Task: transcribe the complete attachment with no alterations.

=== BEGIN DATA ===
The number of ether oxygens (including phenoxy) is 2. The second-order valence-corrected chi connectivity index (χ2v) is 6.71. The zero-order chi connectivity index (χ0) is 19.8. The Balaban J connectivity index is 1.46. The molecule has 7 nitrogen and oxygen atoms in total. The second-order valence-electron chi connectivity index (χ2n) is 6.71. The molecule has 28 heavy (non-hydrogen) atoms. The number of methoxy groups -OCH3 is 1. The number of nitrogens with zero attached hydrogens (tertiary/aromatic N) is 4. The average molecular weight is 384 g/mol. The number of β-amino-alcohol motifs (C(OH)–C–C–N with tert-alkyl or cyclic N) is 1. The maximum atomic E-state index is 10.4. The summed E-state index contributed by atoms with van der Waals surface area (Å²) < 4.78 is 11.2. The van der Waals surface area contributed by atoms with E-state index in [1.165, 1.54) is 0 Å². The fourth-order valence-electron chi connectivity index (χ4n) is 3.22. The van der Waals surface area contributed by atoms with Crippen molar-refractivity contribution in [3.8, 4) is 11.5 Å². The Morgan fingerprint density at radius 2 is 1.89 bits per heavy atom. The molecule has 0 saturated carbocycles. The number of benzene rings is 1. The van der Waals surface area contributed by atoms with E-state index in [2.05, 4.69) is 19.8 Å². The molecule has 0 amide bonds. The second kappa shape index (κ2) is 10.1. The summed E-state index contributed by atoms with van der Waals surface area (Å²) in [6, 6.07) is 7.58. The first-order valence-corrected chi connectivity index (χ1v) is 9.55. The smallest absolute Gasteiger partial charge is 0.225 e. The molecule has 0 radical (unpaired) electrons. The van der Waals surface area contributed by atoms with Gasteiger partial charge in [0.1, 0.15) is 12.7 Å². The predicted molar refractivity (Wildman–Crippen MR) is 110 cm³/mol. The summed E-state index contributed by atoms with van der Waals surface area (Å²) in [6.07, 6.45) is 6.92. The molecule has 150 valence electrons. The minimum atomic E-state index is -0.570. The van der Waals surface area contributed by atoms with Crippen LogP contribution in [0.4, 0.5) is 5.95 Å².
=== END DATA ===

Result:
The number of ether oxygens (including phenoxy) is 2. The second-order valence-corrected chi connectivity index (χ2v) is 6.71. The zero-order chi connectivity index (χ0) is 19.8. The Balaban J connectivity index is 1.46. The molecule has 7 nitrogen and oxygen atoms in total. The second-order valence-electron chi connectivity index (χ2n) is 6.71. The molecule has 28 heavy (non-hydrogen) atoms. The number of methoxy groups -OCH3 is 1. The number of nitrogens with zero attached hydrogens (tertiary/aromatic N) is 4. The average molecular weight is 384 g/mol. The number of β-amino-alcohol motifs (C(OH)–C–C–N with tert-alkyl or cyclic N) is 1. The maximum atomic E-state index is 10.4. The summed E-state index contributed by atoms with van der Waals surface area (Å²) < 4.78 is 11.2. The van der Waals surface area contributed by atoms with E-state index in [1.165, 1.54) is 0 Å². The fourth-order valence-electron chi connectivity index (χ4n) is 3.22. The van der Waals surface area contributed by atoms with Crippen molar-refractivity contribution in [3.8, 4) is 11.5 Å². The Morgan fingerprint density at radius 2 is 1.89 bits per heavy atom. The molecule has 0 saturated carbocycles. The number of benzene rings is 1. The van der Waals surface area contributed by atoms with E-state index in [2.05, 4.69) is 19.8 Å². The molecule has 0 amide bonds. The second kappa shape index (κ2) is 10.1. The summed E-state index contributed by atoms with van der Waals surface area (Å²) in [6, 6.07) is 7.58. The first-order valence-corrected chi connectivity index (χ1v) is 9.55. The smallest absolute Gasteiger partial charge is 0.225 e. The molecule has 0 radical (unpaired) electrons. The van der Waals surface area contributed by atoms with Gasteiger partial charge in [0.1, 0.15) is 12.7 Å². The predicted molar refractivity (Wildman–Crippen MR) is 110 cm³/mol. The summed E-state index contributed by atoms with van der Waals surface area (Å²) in [6.07, 6.45) is 6.92. The molecule has 150 valence electrons. The minimum atomic E-state index is -0.570. The van der Waals surface area contributed by atoms with Crippen LogP contribution in [0.4, 0.5) is 5.95 Å².